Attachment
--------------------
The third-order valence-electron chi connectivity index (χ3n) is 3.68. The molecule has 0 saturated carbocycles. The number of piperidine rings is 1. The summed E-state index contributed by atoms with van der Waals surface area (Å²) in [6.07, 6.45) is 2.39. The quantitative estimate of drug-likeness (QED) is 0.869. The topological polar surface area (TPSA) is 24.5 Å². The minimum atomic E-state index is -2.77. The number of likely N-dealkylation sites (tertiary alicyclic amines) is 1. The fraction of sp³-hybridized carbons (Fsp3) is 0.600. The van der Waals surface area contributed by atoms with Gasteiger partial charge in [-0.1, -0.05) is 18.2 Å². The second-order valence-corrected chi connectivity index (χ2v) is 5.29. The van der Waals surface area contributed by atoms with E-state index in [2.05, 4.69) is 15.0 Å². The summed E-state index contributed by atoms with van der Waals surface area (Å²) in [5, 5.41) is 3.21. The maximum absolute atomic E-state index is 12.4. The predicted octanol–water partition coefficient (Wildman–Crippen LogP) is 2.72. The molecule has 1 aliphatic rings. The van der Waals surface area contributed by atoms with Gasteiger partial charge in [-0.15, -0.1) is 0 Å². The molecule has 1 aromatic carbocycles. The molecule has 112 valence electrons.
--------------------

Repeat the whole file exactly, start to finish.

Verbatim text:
The third-order valence-electron chi connectivity index (χ3n) is 3.68. The molecule has 0 saturated carbocycles. The number of piperidine rings is 1. The summed E-state index contributed by atoms with van der Waals surface area (Å²) in [6.07, 6.45) is 2.39. The quantitative estimate of drug-likeness (QED) is 0.869. The topological polar surface area (TPSA) is 24.5 Å². The minimum atomic E-state index is -2.77. The number of likely N-dealkylation sites (tertiary alicyclic amines) is 1. The fraction of sp³-hybridized carbons (Fsp3) is 0.600. The van der Waals surface area contributed by atoms with Gasteiger partial charge in [-0.1, -0.05) is 18.2 Å². The second-order valence-corrected chi connectivity index (χ2v) is 5.29. The van der Waals surface area contributed by atoms with E-state index in [2.05, 4.69) is 15.0 Å². The summed E-state index contributed by atoms with van der Waals surface area (Å²) in [5, 5.41) is 3.21. The maximum absolute atomic E-state index is 12.4. The predicted octanol–water partition coefficient (Wildman–Crippen LogP) is 2.72. The molecule has 1 aliphatic rings. The van der Waals surface area contributed by atoms with Gasteiger partial charge in [-0.15, -0.1) is 0 Å². The molecule has 1 aromatic carbocycles. The molecule has 112 valence electrons.